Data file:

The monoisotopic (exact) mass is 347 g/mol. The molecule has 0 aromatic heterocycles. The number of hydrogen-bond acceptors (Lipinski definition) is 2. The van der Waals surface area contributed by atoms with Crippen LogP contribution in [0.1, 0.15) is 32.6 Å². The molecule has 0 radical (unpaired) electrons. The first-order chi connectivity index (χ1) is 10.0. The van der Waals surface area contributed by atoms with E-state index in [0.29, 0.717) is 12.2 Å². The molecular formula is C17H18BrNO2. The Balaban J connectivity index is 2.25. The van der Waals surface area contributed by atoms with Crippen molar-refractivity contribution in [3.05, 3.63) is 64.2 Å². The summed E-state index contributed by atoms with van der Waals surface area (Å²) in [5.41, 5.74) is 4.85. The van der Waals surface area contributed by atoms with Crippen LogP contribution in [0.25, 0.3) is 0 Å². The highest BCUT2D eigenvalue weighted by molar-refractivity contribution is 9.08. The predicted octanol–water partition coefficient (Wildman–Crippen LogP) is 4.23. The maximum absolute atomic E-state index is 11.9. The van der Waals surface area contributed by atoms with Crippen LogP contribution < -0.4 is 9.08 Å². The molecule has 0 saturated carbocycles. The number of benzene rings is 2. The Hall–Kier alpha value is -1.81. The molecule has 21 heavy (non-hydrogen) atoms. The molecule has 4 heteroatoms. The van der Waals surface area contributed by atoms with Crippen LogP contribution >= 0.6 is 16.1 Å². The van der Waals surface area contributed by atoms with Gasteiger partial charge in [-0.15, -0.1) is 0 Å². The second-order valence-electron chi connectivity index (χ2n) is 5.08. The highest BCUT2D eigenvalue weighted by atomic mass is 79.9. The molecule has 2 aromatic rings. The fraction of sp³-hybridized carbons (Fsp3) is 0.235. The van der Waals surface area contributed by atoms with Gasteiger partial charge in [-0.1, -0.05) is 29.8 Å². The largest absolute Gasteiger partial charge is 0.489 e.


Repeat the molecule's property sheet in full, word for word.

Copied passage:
The monoisotopic (exact) mass is 347 g/mol. The molecule has 0 aromatic heterocycles. The number of hydrogen-bond acceptors (Lipinski definition) is 2. The van der Waals surface area contributed by atoms with Crippen LogP contribution in [0.1, 0.15) is 32.6 Å². The molecule has 0 radical (unpaired) electrons. The first-order chi connectivity index (χ1) is 10.0. The van der Waals surface area contributed by atoms with E-state index in [0.29, 0.717) is 12.2 Å². The molecular formula is C17H18BrNO2. The Balaban J connectivity index is 2.25. The van der Waals surface area contributed by atoms with Crippen molar-refractivity contribution in [3.05, 3.63) is 64.2 Å². The summed E-state index contributed by atoms with van der Waals surface area (Å²) in [5.41, 5.74) is 4.85. The van der Waals surface area contributed by atoms with Crippen LogP contribution in [0.25, 0.3) is 0 Å². The highest BCUT2D eigenvalue weighted by molar-refractivity contribution is 9.08. The predicted octanol–water partition coefficient (Wildman–Crippen LogP) is 4.23. The maximum absolute atomic E-state index is 11.9. The van der Waals surface area contributed by atoms with Crippen LogP contribution < -0.4 is 9.08 Å². The molecule has 0 saturated carbocycles. The number of benzene rings is 2. The Hall–Kier alpha value is -1.81. The molecule has 21 heavy (non-hydrogen) atoms. The molecule has 4 heteroatoms. The van der Waals surface area contributed by atoms with Crippen LogP contribution >= 0.6 is 16.1 Å². The van der Waals surface area contributed by atoms with Gasteiger partial charge in [-0.15, -0.1) is 0 Å². The second-order valence-electron chi connectivity index (χ2n) is 5.08. The highest BCUT2D eigenvalue weighted by atomic mass is 79.9. The molecule has 2 aromatic rings. The fraction of sp³-hybridized carbons (Fsp3) is 0.235. The van der Waals surface area contributed by atoms with Gasteiger partial charge in [-0.1, -0.05) is 29.8 Å². The largest absolute Gasteiger partial charge is 0.489 e.